Learning threads can be predesigned, creating nuggets based on anticipated learner needs or they can be dynamically created based on learner performance. Threads can be an alternate way to present course-like information, they can augment other learning interventions, or they can provide an alternative to traditional learning approaches. In addition, subscription learning can go beyond learning delivery and be designed to create open communication channels, directly prompt performance, or provide hybrid experiences.

Visual Representation

Let’s compare a 90-minute elearning course to a commensurate subscription-learning thread. Typically, learners will engage a 90-minute elearning program in one sitting on one day, never to engage the learning material again. A standard e-learning course could be pictured as one big block of learning, whereas the same content in a subscription-learning thread could be presented as 18 five-minute learning nuggets.

Given the time-based reality that subscription-learning nuggets are spread over time, it’s probably best to present nuggets as typically distributed on a calendar.

Special Capabilities of Subscription Learning

Subscription learning provides affordances that standard elearning typically does not provide. Here’s a short list:

  • Relatively long spaced-repetition intervals to maximize remembering
  • Engagement in the learners’ work context over time
  • Opportunities for learners to practice real-world tasks over time
  • Increased likelihood that learning will be discussed with coworkers
  • Multiple learning contexts in terms of cognitive frames of mind
  • Heightened attention to learning content with fresh engagements
  • Potential to prompt on-the-job actions with multiple prompts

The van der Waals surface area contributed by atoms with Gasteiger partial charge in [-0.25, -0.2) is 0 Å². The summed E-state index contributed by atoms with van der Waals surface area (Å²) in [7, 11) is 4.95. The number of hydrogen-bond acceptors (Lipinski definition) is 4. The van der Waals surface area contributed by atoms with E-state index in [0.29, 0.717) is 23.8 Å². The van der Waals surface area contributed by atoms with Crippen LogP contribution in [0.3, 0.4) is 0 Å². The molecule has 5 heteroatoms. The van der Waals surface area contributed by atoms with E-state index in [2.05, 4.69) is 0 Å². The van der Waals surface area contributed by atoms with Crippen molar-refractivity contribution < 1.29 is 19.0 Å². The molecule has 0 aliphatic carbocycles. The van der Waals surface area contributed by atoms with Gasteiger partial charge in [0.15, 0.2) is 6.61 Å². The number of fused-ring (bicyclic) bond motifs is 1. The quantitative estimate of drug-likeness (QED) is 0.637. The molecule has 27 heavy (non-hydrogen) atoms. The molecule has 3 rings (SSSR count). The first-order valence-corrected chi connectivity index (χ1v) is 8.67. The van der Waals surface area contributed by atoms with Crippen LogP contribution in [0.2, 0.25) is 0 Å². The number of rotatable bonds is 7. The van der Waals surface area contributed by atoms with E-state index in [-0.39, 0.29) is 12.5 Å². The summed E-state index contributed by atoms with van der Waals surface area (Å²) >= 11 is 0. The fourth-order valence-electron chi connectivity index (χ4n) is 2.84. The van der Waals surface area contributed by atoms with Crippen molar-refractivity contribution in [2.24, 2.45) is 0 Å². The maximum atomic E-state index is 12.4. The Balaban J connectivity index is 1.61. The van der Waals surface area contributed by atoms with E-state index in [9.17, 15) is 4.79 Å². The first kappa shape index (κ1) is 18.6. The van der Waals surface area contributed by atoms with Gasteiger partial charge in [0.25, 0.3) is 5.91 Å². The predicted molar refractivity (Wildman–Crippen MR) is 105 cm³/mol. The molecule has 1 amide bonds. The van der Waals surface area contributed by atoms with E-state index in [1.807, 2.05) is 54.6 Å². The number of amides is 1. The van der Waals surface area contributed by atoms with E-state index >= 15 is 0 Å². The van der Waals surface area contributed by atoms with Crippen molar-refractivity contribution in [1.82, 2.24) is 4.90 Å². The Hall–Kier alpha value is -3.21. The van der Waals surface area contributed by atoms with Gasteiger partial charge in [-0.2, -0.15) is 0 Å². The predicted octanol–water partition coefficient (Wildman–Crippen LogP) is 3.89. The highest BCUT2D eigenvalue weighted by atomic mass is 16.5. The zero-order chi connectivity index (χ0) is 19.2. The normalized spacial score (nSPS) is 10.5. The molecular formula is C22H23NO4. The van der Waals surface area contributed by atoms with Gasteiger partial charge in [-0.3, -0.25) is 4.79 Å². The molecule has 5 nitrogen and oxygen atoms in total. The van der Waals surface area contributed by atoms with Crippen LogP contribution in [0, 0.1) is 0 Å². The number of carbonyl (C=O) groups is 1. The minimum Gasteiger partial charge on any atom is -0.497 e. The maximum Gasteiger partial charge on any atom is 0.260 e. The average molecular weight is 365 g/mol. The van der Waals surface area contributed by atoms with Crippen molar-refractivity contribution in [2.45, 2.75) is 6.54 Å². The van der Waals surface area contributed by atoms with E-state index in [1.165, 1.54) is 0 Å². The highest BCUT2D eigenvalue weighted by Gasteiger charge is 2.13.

• Potential to engage in social-media conversations that support learning
  • Potential to engage with senior leaders or other organizational experts
  • Potential to modify content in response to learning dynamics
  • Potential to modify content in response to organizational changes

Research-Based Benefits

From a learning standpoint, subscription learning has several advantages over typical training. First, it keeps learning fresh in the minds of learners. Forgetting is a natural cognitive process, but it is the scourge of most training programs. By utilizing a thread of short nuggets, key concepts stay accessible from within long-term memory. Second, subscription learning can be designed to utilize the spacing effect—one of learning science’s most studied phenomenon. The spacing effect is the research finding that repetitions of concepts spaced over time are a more potent way to support long-term memory than repetitions that are not spaced over time (or are not spaced as widely in time). Interestingly, while the spacing effect is one of the most studied learning factors it is also one of the most underutilized in training and education.